Women drive the world economy, controlling in excess of $28 billion in annual consumer spending according to the Harvard Business Review.
Logic might lead to the conclusion that women founders are well-suited enough to build businesses that appeal to this massive marketplace. Yet, recent reports indicate this is not the case.
The massive global economic firepower of women has not translated to funding for female-founded start-ups.
According to the New York Business Journal, “Even though the total number of female-founded startups in Silicon Alley continue to grow, the amount of investment they receive is just a fraction of the total amount of funding available to male-founded companies.”
The Wall Street Journal reported that nearly 17% of New York City companies receiving venture capital investments in 3 Q 15 were founded by women. But those startups received $122 million out of $1.4 billion in total funds, less than 9 percent.
The Wall Street Journal also reported a similar situation in the Bay Area where in 2015 of the 204 startups in that area that received series A funding last year, just 8% – 16 firms – were led by women. This number declined by 30% from the previous year according to new data.
There is a similar situation in Boston, according to the Boston Globe, which reported that none of the major venture capital firms in Boston has ever hired a woman to to sit at the table and be part of the team that approve deals.
The situation seems even more grim for Black female founders, who receive nearly zero venture capital, according to a startling analysis of tech venture deals techcrunch.com. For example, of all venture deals from 2012 to 2014, only 0.2% (24 of 10,238 deals) went to black female founders.
On average, black female-led startups raise just $36,000 of outside funding, according to the report. There are only 11 startups founded by black women that have raised more than $1 million in VC funding.
Is there a good reason why female founders are coming up short when it comes to raising venture capital? In short, no.
Last year Fortune Magazine reported on a study developed by Quantopian, a Boston-based trading platform based on crowd-sourced algorithms, that pitted the performance of Fortune 1000 companies that had women CEOs between 2002 and 2014 against the S&P 500’s performance during the same period.
The comparison showed that the 80 women CEOs during those 12 years produced equity returns 226% better than the S&P 500.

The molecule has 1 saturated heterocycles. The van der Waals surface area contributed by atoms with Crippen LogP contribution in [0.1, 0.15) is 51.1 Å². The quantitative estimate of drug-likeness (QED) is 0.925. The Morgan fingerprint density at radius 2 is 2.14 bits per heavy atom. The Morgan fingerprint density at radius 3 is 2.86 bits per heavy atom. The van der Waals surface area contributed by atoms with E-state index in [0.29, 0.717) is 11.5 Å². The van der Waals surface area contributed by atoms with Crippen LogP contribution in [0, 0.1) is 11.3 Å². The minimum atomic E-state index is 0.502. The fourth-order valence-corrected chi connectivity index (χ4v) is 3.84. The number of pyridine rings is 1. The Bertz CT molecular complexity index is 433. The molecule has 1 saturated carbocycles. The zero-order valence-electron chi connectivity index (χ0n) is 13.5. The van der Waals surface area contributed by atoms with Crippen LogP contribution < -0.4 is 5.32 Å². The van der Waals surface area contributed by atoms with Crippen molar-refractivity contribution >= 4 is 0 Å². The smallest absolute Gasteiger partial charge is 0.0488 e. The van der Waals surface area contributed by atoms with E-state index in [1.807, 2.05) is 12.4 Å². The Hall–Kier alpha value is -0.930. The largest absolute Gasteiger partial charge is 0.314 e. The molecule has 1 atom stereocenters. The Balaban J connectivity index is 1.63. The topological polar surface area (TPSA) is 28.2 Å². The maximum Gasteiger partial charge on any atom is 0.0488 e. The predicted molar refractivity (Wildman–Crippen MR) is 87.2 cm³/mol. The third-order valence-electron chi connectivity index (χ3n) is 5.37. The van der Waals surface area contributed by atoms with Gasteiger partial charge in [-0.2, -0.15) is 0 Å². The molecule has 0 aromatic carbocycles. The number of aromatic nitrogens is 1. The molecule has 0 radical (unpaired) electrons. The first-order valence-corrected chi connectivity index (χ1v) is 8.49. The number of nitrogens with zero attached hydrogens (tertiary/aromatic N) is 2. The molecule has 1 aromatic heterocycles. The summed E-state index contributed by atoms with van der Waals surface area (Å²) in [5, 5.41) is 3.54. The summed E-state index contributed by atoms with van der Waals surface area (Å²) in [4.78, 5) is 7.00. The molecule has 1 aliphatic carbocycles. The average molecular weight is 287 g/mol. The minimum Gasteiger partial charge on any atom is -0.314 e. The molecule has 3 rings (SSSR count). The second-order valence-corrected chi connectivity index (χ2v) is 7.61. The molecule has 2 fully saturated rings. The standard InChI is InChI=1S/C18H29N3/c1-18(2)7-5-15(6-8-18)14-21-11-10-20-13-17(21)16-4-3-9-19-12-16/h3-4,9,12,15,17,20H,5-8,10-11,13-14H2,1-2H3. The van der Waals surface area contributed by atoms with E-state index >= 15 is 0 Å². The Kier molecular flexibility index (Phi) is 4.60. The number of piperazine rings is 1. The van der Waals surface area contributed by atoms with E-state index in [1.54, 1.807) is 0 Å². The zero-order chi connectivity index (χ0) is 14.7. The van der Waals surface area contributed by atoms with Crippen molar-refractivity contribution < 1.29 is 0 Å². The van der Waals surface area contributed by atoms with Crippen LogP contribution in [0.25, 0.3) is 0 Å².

Of the women CEOs tracked over those years, the two best performers were Mindy Grossman at HSNi, parent of the Home Shopping Network and Debra Cafaro at Ventas, a healthcare and senior living real estate investment trust. Both women, still CEOs of their respective companies, increased the initial investment by more than 500%.
There are a number of women championing women-led entrepreneurial ventures, including Deborah Jackson of Plum Alley and Jessica Eaves Matthews – according to inc.com’s “innovate” blogger Kelly Hoey.
Inc. also cited Jeanne Sullivan as a leading venture capitalist who backs women founded ventures. Jeanne has 30+ years of investing experience, and was a co-founder of StarVest Partners, a venture capital fund created in 1998 with $400 million under management.
Forbes described Sullivan as “one of the women VCs changing the world – grooming the next generation of female entrepreneurs” and she serves on the board of the NY Venture Capital Association (NYVCA). She’s dedicated to helping women entrepreneurs, in what is still a male dominated world for most tech startups.
At a Manhattan Chamber of Commerce event last year, “Funding your passion + Financing your business,” Jeanne offered some sound advice to founders seeking to fund their start-ups:
Get the meeting: Identify who wants what you have: Sector / stage / geography / you. Never go in cold. Get introductions from law firms, accounting firms- build and use your network.
Get the story out of your mouth: Articulate and package the business model. Provide use cases. Use the “eyebrow” test – try to raise the eyebrows, get them intrigued.
Tell me about the business of the business: Include the go to market plan, how you will build the business. Lay out the functional skills you will need to hire – as soon as you get funded. Stress your unique advantages.
Know your Financials (cold): Gross margin, capital needs of the business, estimated valuation, be a careful curator of other people’s money. Get the smartest, most outsourced financial person possible to show you the way, bring them to the meeting.
Follow up, and negotiate, appropriately: Business wins, key hires, fund raising, if they hear some other investors are coming in they will follow. The thing that may set Jeanne apart from many others in VC community is her approachability.
Based on these data points and trends, women entrepreneurs clearly represent an under-funded and unrealized opportunity for savvy investors. It’s clear that the economic landscape is prime for seeing many of these female founded start-ups to go from acorns to mighty oaks, or unicorns as the case may be.